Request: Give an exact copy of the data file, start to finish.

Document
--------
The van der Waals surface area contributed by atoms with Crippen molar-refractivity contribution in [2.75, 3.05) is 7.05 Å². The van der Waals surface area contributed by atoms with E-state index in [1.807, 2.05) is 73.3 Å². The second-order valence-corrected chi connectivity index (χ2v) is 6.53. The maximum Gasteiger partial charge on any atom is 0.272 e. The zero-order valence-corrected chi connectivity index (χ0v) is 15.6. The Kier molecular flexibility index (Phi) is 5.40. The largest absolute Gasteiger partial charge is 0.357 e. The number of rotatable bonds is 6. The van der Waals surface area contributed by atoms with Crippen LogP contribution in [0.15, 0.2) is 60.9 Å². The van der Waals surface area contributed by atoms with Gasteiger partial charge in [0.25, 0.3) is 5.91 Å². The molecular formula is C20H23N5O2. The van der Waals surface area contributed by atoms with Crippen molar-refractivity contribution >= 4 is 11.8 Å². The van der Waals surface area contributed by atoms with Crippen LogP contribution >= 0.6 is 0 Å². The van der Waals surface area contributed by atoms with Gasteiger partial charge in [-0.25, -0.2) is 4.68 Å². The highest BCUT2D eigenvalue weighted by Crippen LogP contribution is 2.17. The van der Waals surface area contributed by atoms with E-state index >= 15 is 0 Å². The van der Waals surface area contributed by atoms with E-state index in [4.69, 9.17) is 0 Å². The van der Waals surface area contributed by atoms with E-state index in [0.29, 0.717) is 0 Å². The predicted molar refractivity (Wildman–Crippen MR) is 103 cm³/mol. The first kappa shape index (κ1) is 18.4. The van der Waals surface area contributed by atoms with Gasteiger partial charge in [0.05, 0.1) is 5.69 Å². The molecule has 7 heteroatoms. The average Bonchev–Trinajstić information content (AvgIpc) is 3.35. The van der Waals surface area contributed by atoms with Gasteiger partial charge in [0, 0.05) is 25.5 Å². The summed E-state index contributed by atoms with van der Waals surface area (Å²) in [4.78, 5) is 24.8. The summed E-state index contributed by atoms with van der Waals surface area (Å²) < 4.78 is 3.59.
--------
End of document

The van der Waals surface area contributed by atoms with Crippen molar-refractivity contribution in [2.75, 3.05) is 7.05 Å². The van der Waals surface area contributed by atoms with E-state index in [1.807, 2.05) is 73.3 Å². The second-order valence-corrected chi connectivity index (χ2v) is 6.53. The maximum Gasteiger partial charge on any atom is 0.272 e. The zero-order valence-corrected chi connectivity index (χ0v) is 15.6. The Kier molecular flexibility index (Phi) is 5.40. The largest absolute Gasteiger partial charge is 0.357 e. The number of rotatable bonds is 6. The van der Waals surface area contributed by atoms with Crippen LogP contribution in [0.15, 0.2) is 60.9 Å². The van der Waals surface area contributed by atoms with Gasteiger partial charge in [0.25, 0.3) is 5.91 Å². The molecular formula is C20H23N5O2. The van der Waals surface area contributed by atoms with Crippen molar-refractivity contribution >= 4 is 11.8 Å². The van der Waals surface area contributed by atoms with Crippen LogP contribution >= 0.6 is 0 Å². The van der Waals surface area contributed by atoms with Gasteiger partial charge in [-0.25, -0.2) is 4.68 Å². The highest BCUT2D eigenvalue weighted by Crippen LogP contribution is 2.17. The van der Waals surface area contributed by atoms with E-state index >= 15 is 0 Å². The van der Waals surface area contributed by atoms with E-state index in [4.69, 9.17) is 0 Å². The van der Waals surface area contributed by atoms with E-state index in [0.29, 0.717) is 0 Å². The predicted molar refractivity (Wildman–Crippen MR) is 103 cm³/mol. The first kappa shape index (κ1) is 18.4. The van der Waals surface area contributed by atoms with Gasteiger partial charge in [0.05, 0.1) is 5.69 Å². The molecule has 7 heteroatoms. The average Bonchev–Trinajstić information content (AvgIpc) is 3.35. The van der Waals surface area contributed by atoms with Gasteiger partial charge in [0, 0.05) is 25.5 Å². The summed E-state index contributed by atoms with van der Waals surface area (Å²) in [4.78, 5) is 24.8. The summed E-state index contributed by atoms with van der Waals surface area (Å²) < 4.78 is 3.59.